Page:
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Knowledge and Diffusion of Knowledge for Nursing Care of Patients with Diabetes Mellitus among Clinical Nurses (우리나라 임상간호사의 당뇨병 지식 및 지식 확산도 조사연구)

  • Hong, Myeong Hee;Yoo, Joo Wha;Kim, Soon Ai;Lee, Jeong Rim;Roh, Na Ri;Park, Jeong Eun;Gu, Mee Ock
    • Journal of Korean Clinical Nursing Research
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    • v.15 no.3
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    • pp.61-74
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    • 2009
  • Purpose: In order to increase the quality of nursing care for patients with diabetes mellitus, it is important for clinical nurses to accept changes in diabetes knowledge and correct their approach immediately. This approach will also contribute to effective nursing practice. Methods: The study was designed to investigate the level of knowledge and diffusion of knowledge for nursing care of patients with diabetes mellitus among clinical nurses. It was conducted with nurses from 29 general hospitals in Korea from November 3 to December 5, 2008. The questionnaire consisted of 129 items and it was sent to the participants by mail. Of the 1,060 questionnaires returned, only 930 were valid for use in the statistical analysis. Results: 1) The average score for clinical nurses' knowledge of diabetes mellitus was 0.67 out of 1.0. 2) The level of persuasion of knowledge for nursing care of patients with diabetes mellitus averaged 0.64 out of 1.0 3) The level of practical application of knowledge for nursing care of patients with diabetes mellitus averaged 1.05 out of 2.0, indicating that they applied their knowledge 'sometimes'. 4) The level of diffusion of knowledge for nursing care of patients with diabetes mellitus was 2.37 out of 4.0 and level was estimated as the stage of 'persuasion'. 5) There were significant differences in nursing knowledge of diabetes mellitus, according to experience in practical education for diabetes mellitus. Conclusion: The results indicate that nurses with a lower level of knowledge of diabetes mellitus have a lower level of persuasion of knowledge for nursing care of patients with diabetes mellitus and lower practical application. To improve the level of nurses' knowledge of diabetes mellitus, practical training programs are needed for areas in which knowledge level is low, such as 'diagnosis and management of diabetes mellitus', 'oral diabetes medication', and 'glucose control in special conditions'.

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Association between Glycemic Index, Glycemic Load, Dietary Carbohydrates and Diabetes from Korean National Health and Nutrition Examination Survey 2005 (2005 국민건강영양조사 자료 분석을 통한 한국 성인 남녀의 식이 중 Glycemic Index, Glycemic Load 및 탄수화물 섭취 수준과 당뇨 발병과의 관련성 연구)

  • Kim, Eun-Kyung;Lee, Jung-Sug;Hong, Hee-Ok;Yu, Choon-Hie
    • Journal of Nutrition and Health
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    • v.42 no.7
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    • pp.622-630
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    • 2009
  • The purpose of this study was to establish an association between glycemic index (GI), glycemic load (GL), dietary carbohydrates and diabetes with the context of the current population dietary practice in Korea. The subjects of 3,389 adults (male 1,430, female 1,959) were divided into normal (serum fasting glucose < 100 mg/dL), impaired glucose tolerance (100 ${\leq}$ serum fasting glucose < 126 mg/dL), diabetes (serum fasting glucose > 126 mg/dL) by serum fasting glucose. Anthropometric and hematologic factors, and nutrient intakes, dietary glycemic index (DGI), dietary glycemic load (DGL) were assessed. Multiple logistic regression model was used to determine the odds ratios (ORs) and 95% confidence intervals for relationship of DGI, DGL, carbohydrates intakes, and diabetes. DGI and DGL were not significantly correlated with impaired glucose tolerance and diabetes. However, the risk of impaired glucose tolerance and diabetes showed a tendency to increase as increase of DGI after multivariate adjustment (age, education, income, region area, diabetes family history, smoking, drinking, exercise, energy intake) in male. The risk of impaired glucose tolerance and diabetes showed a tendency to increase in the DGI 71.1-74.8 after multivariate adjustment in female. DGL was inversely related to impaired glucose tolerance and diabetes in male. In female, however, DGL was positively related to impaired glucose tolerance and diabetes. In particular, the risk of diabetes increased positively in level of DGL 260.5, and remained after multivariate adjustment (Q5 vs Q1:2.38, 0.87-6.48). When percent energy intakes from carbohydrates were more than 70%, the risk of impaired glucose tolerance and diabetes increased in both male and female. In particular, when percent energy intakes from carbohydrates were more than 69.9%, the risk of diabetes increased positively in male (Q4 vs Q1:2.34, 1.16-4.17). In conclusion, above 70% energy intakes from carbohydrates appeared to be a risk factor of diabetes. It seemed that the meal with high GI and GL value must be avoided it. And also, the macronutrients of the meal must be properly balanced. In particular, it may be said that it is a preventive way for treatment of the diabetes to avoid eating carbohydrates of much quantity.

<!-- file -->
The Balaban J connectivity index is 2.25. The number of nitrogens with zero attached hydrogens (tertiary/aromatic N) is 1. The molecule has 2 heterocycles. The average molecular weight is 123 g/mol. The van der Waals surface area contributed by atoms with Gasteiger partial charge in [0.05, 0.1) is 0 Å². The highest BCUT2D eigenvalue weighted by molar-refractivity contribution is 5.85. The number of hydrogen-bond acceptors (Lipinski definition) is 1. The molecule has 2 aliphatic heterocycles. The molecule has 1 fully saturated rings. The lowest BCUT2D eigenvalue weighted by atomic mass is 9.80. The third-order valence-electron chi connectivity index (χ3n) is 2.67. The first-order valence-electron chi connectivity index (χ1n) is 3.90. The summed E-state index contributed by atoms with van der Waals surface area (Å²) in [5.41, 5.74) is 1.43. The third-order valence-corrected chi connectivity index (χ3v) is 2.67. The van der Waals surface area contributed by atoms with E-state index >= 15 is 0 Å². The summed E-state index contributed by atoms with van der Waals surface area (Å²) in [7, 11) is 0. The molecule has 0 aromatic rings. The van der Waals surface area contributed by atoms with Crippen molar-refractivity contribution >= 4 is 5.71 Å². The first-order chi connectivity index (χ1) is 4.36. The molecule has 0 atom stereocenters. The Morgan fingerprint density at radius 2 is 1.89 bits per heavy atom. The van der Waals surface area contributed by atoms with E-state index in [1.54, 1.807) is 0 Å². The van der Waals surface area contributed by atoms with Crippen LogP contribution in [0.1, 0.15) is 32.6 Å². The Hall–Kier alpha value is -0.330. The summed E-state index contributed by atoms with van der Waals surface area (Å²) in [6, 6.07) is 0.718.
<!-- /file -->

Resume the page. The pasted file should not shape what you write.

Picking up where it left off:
A Study on the Polymorphisms in Parotid Salivary Proteins of the Patients with Diabetes Millitus (당뇨병 환자의 이하선 타액내 단백질의 다형현상에 대한 연구)

  • Jong-Mo Ahn;Chang-Lyuk Yoon
    • Journal of Oral Medicine and Pain
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    • v.17 no.2
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    • pp.99-108
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    • 1992